University Hill-walking Club


I eagerly joined the Southampton University Hill-walking (and Rambling) Club at Freshers Week at the end of September 1977; before the end of the first I had made it to Snowdonia, then in January 1978 faced my first blizzard!  Whilst I enjoyed local day-walks, such as along the river Itchen to Winchester much preferred weekends away in Wales.  These represented good preparation for my expeditions to the Himalaya (as did the rigours of life aboard the University of Southampton's Royal Naval Unit's Inshore Minesweeper, H.M.S. Isis,( see: https://sites.google.com/a/shpa.org.uk/main/royal-naval-unit-university-of-southampton); outings with the University Caving & Potholing Club (these were mostly to the Cheddar area, Somerset, such as Priddy, if my memory serves me correctly). However, there was a major problem.  I could not afford the necessary equipment such as a wet-suit and suitable foot-wear, helmet and so on, which meant one could only go as far as the first sump.  It was also clear that the second and third-year male cavers had no interest in inexperienced (beginner in my case) male students - whereas attractive fresher girls were fawned over.  I briefly joined the Rock-climbing Club, undertaking my first ever basic climbs on sea-cliffs at Swanage, instructed by a more experienced student, which was helpful towards the subsequent scrambling I would do on cliffs in the Himalaya, searching for high-alpine plants.  Much the same applied as for the Caving Club with ropes, foot-wear etc. required to move beyond a certain point.  Since I was already over-doing things at weekends and evenings with an assortment of clubs, such as the Natural History Society (I went on to be Secretary for a year), the Biology Society (I got roped into becoming President, requiring me to organising speakers and social events), the Royal Naval Unit (involving a Thursday evening a week during term-time, weekend cruises and a week cruise in the summer or spring; I was treasurer for a year, which introduced me to the demands of double-entry book-keeping, taking over, as a novice, a week before the Unit's Accounts were examined closely by a Royal Naval Reserve Officer at H.M.S. Wessex (see: https://wessexassoc.org.uk/ - this former Royal Naval Reserve Shorebase at Southampton Docks has now closed) - this was the most severe grilling I had ever received, all useful in toughening myself up for what life was to throw at me); I set-up a University Conservation Volunteers (along the lines of my school one) organising practical days tidying sites in Southampton but the response was minimal - I learnt a lesson, that university students(perhaps it is just biology ones) cannot be relied upon, initially agreeing to participate in a week's conservation camp in Somerset and then all crying off , so called a day on this new University Club - pity I did not take more notice of this warning, as 4 biology students and a geographer were to let me down badly on my first expedition to Ladakh (see: https://sites.google.com/a/shpa.org.uk/main/how-did-chris-chadwell-s-expeditions-begin) .... As I was neglecting my academic studies, no bad thing that I focussed on fewer clubs!  Nevertheless, overall, these experiences were to help me be able to lead numerous scientific expeditions along the Himalaya over a period of 30 years.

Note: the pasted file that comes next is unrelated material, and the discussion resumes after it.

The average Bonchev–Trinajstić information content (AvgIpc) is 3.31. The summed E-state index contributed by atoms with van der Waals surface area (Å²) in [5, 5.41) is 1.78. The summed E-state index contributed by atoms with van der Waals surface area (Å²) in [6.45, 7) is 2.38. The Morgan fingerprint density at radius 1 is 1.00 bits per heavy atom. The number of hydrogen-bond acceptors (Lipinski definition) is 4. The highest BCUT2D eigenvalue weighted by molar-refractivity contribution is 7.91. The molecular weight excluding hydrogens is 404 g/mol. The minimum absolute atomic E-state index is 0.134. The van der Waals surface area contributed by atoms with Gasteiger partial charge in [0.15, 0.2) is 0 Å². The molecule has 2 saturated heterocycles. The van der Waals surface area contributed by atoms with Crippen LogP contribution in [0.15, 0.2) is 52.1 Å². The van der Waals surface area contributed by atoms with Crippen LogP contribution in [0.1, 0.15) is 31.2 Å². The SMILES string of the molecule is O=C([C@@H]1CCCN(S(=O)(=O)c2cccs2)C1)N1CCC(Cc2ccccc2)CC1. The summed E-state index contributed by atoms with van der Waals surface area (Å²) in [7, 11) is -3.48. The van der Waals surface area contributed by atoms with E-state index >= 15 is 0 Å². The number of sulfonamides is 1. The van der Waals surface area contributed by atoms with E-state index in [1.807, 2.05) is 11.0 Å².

Black Mountains, Central Wales (January 1978)

What I thought after having to walk for miles during a blizzard on Offa's Dyke path!!  This was arguably the most important experience of several hill-walking excursions.  It was bitterly cold and my 'cheap & cheerful' clothing was woefully inadequate for the extreme conditions. I had been camping a lot with my parents as a child and teenager but only during summer holidays, so although we visited Wales, Scotland and coastal Devon & Cornwall, I had never walked in hills, let alone mountains.  The thin, yellow 'water-proof' had no means of preventing the wind penetrating up my arms and down my neck.  My over-trousers also failed to trap air. Neither my walking-boots nor gloves were up to the job.  Part of the problem was that the arrangements on the day meant we were obliged to "carry on" to the pick-up point - it would have been safer had we turned back and re-traced our steps.  There were no mobile phones in those days to communicate with the driver of the mini-bus.  Turning back is often the best option!

Offa's Dyke under blizzard conditions in January 1978 - the closest I have come to suffering from hypothermia...

Conditions below Offa's Dyke were OK (the above would have been feasible in a blizzard), it was a mistake to stick with the original plant to follow the route due to the high winds forecast (was the weather checked - by then I had already learned about shipping forecasts, which though for coastal areas, would give warning of high winds and rain (or snow) in the day to come) and lying snow, which would contribute to the blizzard.  The experience-levels/clothing/equipment of those participating in the walk were not checked... However, one learns so much more from getting oneself into serious conditions.... Unless one has experience of winter-conditions and hills or mountains, it is impossible to anticipate the severity of what lies higher up.

Snowdonia, North Wales (October 1977)

Scrambling up Crib Goch;  Heading down from Snowdon

Waterfall heading up to top of Tryfan;  view looking down from Tryfan


Southern Ireland (April 1978)

Chris on Purple Mountain; Killarney Lake

 

O'Sullivan's Cascade, Killarney lake; Loo Bridge Youth Hostel (food supplies were shockingly limited in the local shop: potatoes, sausage & black pudding, so our self-catering ran to stew only)

Killarney Lake; River Loo







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